Upper limbs 8.7 16.7 33.3 4.3 11.6 25.0
Lower limbs 21.7 18.8 16.7 8.7 29.0 33.3

*non-significant

TRANSPORT AND COMMUNICATION

Table 13: MSDs in transport and communication (%, total and by sex)
  2005
Parts of the body affected total Male Female
Back 30.0 30.5 28.6
Shoulders and neck 23.8 25.4 19.0
Upper limbs 20.0 23.7 9.5
Lower limbs 20.0 20.3 25.6
Table 14: MSDs by labour contract in transport and communication (%)
  2005
Parts of the body affected Permanent FTC*
Back 27.0 50.0
Shoulders and neck 25.4 25.0
Upper limbs 22.2 12.5
Lower limbs 20.6 25.0

* non- significant

Table: 15 MSDs by age groups in transport and communication (%)
  2005
Parts of the body affected 18-35 36-55 56+*
Back 21.7 37.8 16.7
Shoulders and neck 8.7 33.3 16.7
Upper limbs 8.7 26.7 16.7
Lower limbs 4.3 26.7 25.0

*non-significant

RESUME OF SECTORAL DATA

Among the sectors examined the highest spread of MSDs is found in Manufacturing and Mining&quarrying. In general, there are no big differences between these two sectors. Backaches and pain in Lower limbs slightly prevail in Manufacturing as compared to Mining&quarrying, while upper limbs are a bit more affected in Mining&quarrying. Pain in shoulders and neck are evenly distributed.

Health and Education manifest similarities, too. Pain in shoulders&neck and upper limbs are slightly higher (by 4pp) in Healthcare, whereas employees in Education suffer more discomfort/pain in lower limbs (by 5pp). Backaches are equally spread.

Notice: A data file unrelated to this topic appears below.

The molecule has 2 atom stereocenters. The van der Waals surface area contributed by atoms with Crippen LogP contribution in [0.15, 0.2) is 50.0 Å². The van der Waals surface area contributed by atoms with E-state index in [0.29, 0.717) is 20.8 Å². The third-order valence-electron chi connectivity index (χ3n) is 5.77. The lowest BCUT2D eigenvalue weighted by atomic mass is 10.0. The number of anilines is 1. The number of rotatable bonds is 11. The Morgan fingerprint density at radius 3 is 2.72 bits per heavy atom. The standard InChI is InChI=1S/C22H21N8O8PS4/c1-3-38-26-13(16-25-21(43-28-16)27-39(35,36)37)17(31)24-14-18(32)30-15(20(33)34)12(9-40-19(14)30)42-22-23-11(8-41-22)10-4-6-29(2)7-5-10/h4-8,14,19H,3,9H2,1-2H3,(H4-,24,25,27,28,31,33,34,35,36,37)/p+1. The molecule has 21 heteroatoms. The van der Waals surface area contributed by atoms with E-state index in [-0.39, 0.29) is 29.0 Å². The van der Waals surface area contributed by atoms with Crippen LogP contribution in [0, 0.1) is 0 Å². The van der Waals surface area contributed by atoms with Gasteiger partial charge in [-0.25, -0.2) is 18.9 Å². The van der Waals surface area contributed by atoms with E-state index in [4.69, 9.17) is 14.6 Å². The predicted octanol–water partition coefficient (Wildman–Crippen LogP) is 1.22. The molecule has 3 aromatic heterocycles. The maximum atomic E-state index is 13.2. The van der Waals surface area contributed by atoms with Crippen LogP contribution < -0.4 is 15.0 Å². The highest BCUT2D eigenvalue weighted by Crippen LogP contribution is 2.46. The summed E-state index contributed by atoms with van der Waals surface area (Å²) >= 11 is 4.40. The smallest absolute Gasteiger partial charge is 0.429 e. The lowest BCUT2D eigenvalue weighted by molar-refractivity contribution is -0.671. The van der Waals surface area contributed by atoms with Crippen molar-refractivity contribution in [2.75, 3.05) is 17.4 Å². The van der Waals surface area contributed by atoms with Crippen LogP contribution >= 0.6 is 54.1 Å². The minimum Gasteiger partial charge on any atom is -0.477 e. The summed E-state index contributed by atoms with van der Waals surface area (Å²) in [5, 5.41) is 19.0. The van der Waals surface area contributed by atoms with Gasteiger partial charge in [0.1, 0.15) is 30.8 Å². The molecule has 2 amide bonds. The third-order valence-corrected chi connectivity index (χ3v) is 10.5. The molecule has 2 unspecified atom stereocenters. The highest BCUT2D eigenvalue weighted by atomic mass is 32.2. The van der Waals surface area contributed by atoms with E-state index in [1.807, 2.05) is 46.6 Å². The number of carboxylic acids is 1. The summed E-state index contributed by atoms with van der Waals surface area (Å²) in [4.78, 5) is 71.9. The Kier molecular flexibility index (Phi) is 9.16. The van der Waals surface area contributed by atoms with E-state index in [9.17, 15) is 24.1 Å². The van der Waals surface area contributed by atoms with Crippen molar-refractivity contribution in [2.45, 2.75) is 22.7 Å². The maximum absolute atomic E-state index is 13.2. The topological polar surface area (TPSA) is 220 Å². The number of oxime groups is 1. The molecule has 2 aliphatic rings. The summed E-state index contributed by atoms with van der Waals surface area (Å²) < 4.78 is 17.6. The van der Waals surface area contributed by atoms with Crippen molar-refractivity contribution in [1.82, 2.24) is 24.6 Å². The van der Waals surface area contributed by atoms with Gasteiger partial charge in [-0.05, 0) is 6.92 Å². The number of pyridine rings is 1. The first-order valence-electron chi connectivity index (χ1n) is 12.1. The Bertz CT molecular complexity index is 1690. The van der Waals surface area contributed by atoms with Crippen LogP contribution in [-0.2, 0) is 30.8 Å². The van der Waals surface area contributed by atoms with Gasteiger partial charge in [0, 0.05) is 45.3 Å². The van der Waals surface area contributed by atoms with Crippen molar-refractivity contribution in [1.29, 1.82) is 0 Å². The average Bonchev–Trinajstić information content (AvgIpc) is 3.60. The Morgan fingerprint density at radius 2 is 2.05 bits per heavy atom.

Transport and communication stands close to both Manufacturing and Mining&quarrying regarding backaches and closer to Mining&quarrying and Healthcare regarding Lower limbs. Pain in shoulders and neck is less common as compared to Manufacturing and Mining&quarrying but more common than in Health and Education. The same holds for upper limbs complaints.

Table 16 (comparative): MSDs by 5 selected sectors (%, 2005)
  Manufacturing Mining and quarrying Transport and communication Health Education
Parts of the body affected          
Back 33.7 28.3 30.0 21.1 21.0
Shoulders and neck 29.3 30.4 23.8 17.1 13.3
Upper limbs 26.6 28.3 20.0 15.8 11.4
Lower limbs 23.9 19.6 20.0 19.7 24.8

3.3. Please provide some crosstables of MSDs according to part of the body affected and, if possible, causal agent, with the following organizational factors in an engendered way, showing trends from the 90s and taking into account the questions included in WCS for each country:

  • pace of work (speed or repetitiveness, tight deadlines)

  • autonomy (in general and where possible breaks opportunities, scope on pace of work, scope on methods);

  • use of PCs and other ICTs devices;

  • scope of discussion over work organization and/or organizational changes;

► The following crosstabs address only the recent survey (2005) because (1) its response rate is higher; (2) of the limited volume of the present topic report; (3) the 2005 survey provides the most recent data.

All the data about organizational factors and workers participation (tables 17-27) may be unreliable because of the detailed answer categories and the requested additional breakdown by gender, which deepens the problem. Therefore, we also provide the incidence rate (frequencies) of complaints, which is more reliable measurement in this case.